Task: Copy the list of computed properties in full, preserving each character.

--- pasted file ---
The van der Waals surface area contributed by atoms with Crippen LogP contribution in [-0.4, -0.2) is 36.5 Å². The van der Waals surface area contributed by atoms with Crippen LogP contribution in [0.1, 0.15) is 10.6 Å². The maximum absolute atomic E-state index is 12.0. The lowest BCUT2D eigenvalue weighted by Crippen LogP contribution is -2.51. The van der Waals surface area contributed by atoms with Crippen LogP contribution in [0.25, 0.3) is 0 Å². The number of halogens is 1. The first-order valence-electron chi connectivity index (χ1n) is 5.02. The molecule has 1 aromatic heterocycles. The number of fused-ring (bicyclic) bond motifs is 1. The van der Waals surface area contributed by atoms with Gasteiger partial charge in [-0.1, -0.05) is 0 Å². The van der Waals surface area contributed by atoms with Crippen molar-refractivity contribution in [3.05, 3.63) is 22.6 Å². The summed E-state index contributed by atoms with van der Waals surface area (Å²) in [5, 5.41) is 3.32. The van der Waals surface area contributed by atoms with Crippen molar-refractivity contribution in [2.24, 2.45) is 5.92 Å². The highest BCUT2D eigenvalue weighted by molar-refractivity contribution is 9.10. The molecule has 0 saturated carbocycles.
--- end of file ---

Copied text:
The van der Waals surface area contributed by atoms with Crippen LogP contribution in [-0.4, -0.2) is 36.5 Å². The van der Waals surface area contributed by atoms with Crippen LogP contribution in [0.1, 0.15) is 10.6 Å². The maximum absolute atomic E-state index is 12.0. The lowest BCUT2D eigenvalue weighted by Crippen LogP contribution is -2.51. The van der Waals surface area contributed by atoms with Crippen LogP contribution in [0.25, 0.3) is 0 Å². The number of halogens is 1. The first-order valence-electron chi connectivity index (χ1n) is 5.02. The molecule has 1 aromatic heterocycles. The number of fused-ring (bicyclic) bond motifs is 1. The van der Waals surface area contributed by atoms with Gasteiger partial charge in [-0.1, -0.05) is 0 Å². The van der Waals surface area contributed by atoms with Crippen molar-refractivity contribution in [3.05, 3.63) is 22.6 Å². The summed E-state index contributed by atoms with van der Waals surface area (Å²) in [5, 5.41) is 3.32. The van der Waals surface area contributed by atoms with Crippen molar-refractivity contribution in [2.24, 2.45) is 5.92 Å². The highest BCUT2D eigenvalue weighted by molar-refractivity contribution is 9.10. The molecule has 0 saturated carbocycles.